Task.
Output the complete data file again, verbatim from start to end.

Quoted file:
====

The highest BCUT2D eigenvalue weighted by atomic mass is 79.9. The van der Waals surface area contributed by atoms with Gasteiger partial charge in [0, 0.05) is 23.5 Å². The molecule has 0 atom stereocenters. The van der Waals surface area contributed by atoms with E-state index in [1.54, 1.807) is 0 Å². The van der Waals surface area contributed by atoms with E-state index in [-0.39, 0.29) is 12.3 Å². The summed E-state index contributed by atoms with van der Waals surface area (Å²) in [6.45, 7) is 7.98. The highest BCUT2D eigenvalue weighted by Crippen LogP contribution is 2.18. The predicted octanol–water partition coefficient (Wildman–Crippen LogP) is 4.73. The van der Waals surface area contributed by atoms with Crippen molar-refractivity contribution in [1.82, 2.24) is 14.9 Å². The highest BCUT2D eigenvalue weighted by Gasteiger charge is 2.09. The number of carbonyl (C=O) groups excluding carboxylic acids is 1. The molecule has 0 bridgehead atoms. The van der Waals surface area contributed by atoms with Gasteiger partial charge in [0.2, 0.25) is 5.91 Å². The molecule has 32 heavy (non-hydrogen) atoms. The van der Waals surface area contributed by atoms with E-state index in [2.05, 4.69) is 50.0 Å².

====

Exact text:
The highest BCUT2D eigenvalue weighted by atomic mass is 79.9. The van der Waals surface area contributed by atoms with Gasteiger partial charge in [0, 0.05) is 23.5 Å². The molecule has 0 atom stereocenters. The van der Waals surface area contributed by atoms with E-state index in [1.54, 1.807) is 0 Å². The van der Waals surface area contributed by atoms with E-state index in [-0.39, 0.29) is 12.3 Å². The summed E-state index contributed by atoms with van der Waals surface area (Å²) in [6.45, 7) is 7.98. The highest BCUT2D eigenvalue weighted by Crippen LogP contribution is 2.18. The predicted octanol–water partition coefficient (Wildman–Crippen LogP) is 4.73. The van der Waals surface area contributed by atoms with Crippen molar-refractivity contribution in [1.82, 2.24) is 14.9 Å². The highest BCUT2D eigenvalue weighted by Gasteiger charge is 2.09. The number of carbonyl (C=O) groups excluding carboxylic acids is 1. The molecule has 0 bridgehead atoms. The van der Waals surface area contributed by atoms with Gasteiger partial charge in [0.2, 0.25) is 5.91 Å². The molecule has 32 heavy (non-hydrogen) atoms. The van der Waals surface area contributed by atoms with E-state index in [2.05, 4.69) is 50.0 Å².